|HarlemA Mecca for African-American culture and life for more than a century, Harlem started out as Nieuw Haarlem, a prosperous Dutch farming settlement.
By the turn of the 20th century, black New Yorkers started moving uptown into Harlem's apartment buildings and town houses.
The neighborhood prospered and by the 1920s, Harlem had become the most famous black community in the United States, perhaps in the whole world.
The Harlem Renaissance, generally regarded as occuring between 1919 and 1929, was Harlem's golden era, when local writers such as Zora Neale Hurston, W.E.B.
DuBois, Langston Hughes, and Ralph Ellison achieved literary recognition.
The Depression hit hard here, but happily, today the neighborhood is well on the way to new glory days: Young people and families are moving into the newly restored brownstone and limestone buildings, and the combination of architectural treasures, crackling vitality (even Bill Clinton chose Harlem for his post-presidential office!), great music and culture, and honest-to-goodness, lip-smacking soul food make Harlem a must-see destination.
Harlem is safe to explore on your own but there are a number of tour companies that will happily show you around.
Harlem Visitor Information Kiosk
Adam Clayton Powell State Office Building plaza,
163 West 125th Street, just east of Adam Clayton Powell, Jr.
Boulevard (Seventh Avenue)
Open seven days a week
Hours: Monday-Friday 9am-6pm; Saturday-Sunday 10am-6pm.
Directions by Subway: A, B, C, D or 2,3 to 125th Street
Harlem's main thoroughfare is 125th Street.
The Apollo Theatre, a concert venue for luminaries as well as a rite of passage for rising musicians, is on 125th Street.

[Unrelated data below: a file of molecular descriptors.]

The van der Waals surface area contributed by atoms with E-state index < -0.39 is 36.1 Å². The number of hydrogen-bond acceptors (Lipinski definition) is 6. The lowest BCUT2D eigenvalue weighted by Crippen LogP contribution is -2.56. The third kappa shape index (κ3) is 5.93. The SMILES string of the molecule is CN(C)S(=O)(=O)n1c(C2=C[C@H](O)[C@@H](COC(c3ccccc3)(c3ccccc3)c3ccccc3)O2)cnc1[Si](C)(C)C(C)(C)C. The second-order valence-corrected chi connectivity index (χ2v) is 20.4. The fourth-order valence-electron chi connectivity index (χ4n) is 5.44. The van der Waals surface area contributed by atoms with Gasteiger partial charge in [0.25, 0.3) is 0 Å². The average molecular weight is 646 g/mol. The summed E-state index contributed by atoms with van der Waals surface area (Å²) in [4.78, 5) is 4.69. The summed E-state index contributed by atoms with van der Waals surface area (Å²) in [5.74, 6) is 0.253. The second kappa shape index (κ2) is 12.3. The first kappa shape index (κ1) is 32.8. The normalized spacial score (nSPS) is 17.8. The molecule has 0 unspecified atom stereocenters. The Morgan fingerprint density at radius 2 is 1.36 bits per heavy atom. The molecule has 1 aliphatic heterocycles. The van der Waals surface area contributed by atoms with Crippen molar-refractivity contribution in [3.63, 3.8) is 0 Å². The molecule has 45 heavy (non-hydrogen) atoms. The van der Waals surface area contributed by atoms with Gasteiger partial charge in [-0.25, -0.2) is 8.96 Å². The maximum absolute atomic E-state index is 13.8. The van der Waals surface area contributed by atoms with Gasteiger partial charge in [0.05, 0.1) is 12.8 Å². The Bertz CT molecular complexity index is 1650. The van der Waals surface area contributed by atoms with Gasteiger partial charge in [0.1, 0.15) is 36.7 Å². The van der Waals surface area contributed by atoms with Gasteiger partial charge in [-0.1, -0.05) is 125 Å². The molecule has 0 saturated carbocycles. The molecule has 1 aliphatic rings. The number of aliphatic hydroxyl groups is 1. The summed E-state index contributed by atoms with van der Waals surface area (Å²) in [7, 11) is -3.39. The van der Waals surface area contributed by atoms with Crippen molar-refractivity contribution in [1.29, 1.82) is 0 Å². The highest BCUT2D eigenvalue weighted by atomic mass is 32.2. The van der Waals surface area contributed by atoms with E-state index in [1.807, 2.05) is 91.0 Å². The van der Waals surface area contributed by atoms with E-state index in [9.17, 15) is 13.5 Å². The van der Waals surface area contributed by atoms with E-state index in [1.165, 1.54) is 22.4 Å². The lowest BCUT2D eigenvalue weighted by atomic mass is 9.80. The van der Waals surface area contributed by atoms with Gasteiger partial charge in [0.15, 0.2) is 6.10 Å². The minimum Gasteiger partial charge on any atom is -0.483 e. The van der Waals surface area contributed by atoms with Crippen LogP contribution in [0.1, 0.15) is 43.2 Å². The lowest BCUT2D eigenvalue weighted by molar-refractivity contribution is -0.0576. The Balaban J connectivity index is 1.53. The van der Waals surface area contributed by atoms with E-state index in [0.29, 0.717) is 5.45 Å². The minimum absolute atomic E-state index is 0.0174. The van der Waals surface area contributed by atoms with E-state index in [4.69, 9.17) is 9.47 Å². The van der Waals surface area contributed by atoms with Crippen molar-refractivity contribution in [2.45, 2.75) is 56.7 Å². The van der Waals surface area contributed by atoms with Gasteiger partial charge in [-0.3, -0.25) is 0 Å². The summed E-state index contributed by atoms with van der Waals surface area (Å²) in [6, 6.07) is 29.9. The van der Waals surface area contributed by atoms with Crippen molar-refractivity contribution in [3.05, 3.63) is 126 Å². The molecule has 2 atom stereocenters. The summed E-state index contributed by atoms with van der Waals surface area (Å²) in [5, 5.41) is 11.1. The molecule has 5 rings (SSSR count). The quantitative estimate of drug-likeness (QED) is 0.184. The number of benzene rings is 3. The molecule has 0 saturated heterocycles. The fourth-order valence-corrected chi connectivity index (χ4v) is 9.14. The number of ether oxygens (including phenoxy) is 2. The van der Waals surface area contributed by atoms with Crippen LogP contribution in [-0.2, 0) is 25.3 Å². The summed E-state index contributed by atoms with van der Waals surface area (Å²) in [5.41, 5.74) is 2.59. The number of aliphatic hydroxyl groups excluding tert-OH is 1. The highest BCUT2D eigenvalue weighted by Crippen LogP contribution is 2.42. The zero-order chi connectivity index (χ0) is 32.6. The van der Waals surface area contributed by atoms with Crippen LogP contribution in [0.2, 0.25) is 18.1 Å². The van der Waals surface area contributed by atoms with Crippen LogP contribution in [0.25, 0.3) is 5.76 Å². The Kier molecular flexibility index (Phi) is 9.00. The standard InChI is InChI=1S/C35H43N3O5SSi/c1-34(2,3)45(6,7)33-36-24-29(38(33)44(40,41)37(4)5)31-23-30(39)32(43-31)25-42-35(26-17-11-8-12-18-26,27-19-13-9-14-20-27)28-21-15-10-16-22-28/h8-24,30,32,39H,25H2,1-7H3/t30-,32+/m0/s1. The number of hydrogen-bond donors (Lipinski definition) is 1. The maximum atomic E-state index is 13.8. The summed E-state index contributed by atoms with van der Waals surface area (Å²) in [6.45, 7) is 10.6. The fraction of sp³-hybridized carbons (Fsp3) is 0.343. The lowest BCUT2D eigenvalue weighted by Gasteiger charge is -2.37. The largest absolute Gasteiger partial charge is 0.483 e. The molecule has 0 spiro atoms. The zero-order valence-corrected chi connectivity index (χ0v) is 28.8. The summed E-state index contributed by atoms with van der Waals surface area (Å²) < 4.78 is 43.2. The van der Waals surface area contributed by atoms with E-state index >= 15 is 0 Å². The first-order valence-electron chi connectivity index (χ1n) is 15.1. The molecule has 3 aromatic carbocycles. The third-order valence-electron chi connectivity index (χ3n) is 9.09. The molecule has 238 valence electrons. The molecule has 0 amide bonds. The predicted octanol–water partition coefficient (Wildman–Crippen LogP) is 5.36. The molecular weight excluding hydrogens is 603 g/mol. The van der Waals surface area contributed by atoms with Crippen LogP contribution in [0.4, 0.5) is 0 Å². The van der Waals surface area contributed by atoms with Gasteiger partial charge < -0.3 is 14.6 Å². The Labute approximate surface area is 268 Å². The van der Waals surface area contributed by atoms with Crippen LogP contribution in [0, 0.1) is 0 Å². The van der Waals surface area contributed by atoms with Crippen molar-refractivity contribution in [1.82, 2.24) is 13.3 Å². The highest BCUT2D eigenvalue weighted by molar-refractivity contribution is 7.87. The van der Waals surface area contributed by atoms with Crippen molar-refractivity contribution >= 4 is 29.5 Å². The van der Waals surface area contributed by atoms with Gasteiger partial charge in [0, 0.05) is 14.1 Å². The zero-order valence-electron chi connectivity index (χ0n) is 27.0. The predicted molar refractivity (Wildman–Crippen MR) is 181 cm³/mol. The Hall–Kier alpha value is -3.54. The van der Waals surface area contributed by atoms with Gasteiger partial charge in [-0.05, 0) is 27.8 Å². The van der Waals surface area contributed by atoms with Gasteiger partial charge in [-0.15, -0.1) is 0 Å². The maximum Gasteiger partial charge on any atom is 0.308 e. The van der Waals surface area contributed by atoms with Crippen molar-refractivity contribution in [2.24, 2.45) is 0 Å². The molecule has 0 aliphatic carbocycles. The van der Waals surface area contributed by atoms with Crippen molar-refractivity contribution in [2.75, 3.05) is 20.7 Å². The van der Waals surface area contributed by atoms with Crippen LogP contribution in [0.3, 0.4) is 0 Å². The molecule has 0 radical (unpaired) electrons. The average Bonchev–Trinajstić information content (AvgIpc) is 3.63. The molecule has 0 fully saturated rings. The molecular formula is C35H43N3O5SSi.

Count Basie, Bessie Smith, Nat King Cole, Marvin Gaye, Sammy Davis, Jr., and Aretha Franklin have all played here and past winners of its weekly, wild and crazy amateur night include Billie Holiday, Ella Fitzgerald, Sarah Vaughn, and the Jackson Five.
The Studio Museum of Harlem is one of the community's showplaces, housing a large collection of sculpture, paintings, and photographs and specializing in African American artists and artists of African descent.
The Schomburg Center for Research in Black Culture (part of the New York Public Library's Division of Negro History) on Lenox Avenue, is an eye-popping literary treasure trove, comprising more than 5,000,000 books, documents, and photographs recording black history and more than 400 Black newspapers and 1,000 periodicals from around the world.
The Harlem Week/Harlem Jazz & Music Festival is an annual summer festival taking place each August, with food tasting, art exhibits, concerts, seminars, music, street entertainment, sporting events, and an auto show.
And don't miss the The Greater Harlem Historic Bike Tour in early August.
The Urban World Film Festival takes place in August every year.
Things To Do and See
As Langston Hughes put it, "there is so much to see in Harlem," and among other wonderful things to explore here are Hamilton Grange, the country estate of Alexander Hamilton; Riverbank State Park, with its wonderful carousel and a spectacular view of the George Washington Bridge; the beautiful architecture of City College (CUNY); the lovely row houses of Hamilton Heights (often called Sugar Hill) that have been home to Count Basie, Chief Justice Thurgood Marshall, and boxing great Sugar Ray Robinson; and Striver's Row (a reference to the upward mobility of the doctors, lawyers and other middle-class professionals who purchased homes here) on 138th and 139th Streets, an elegant row of early 20th-century town houses designed by famous period architects such as Sanford White.
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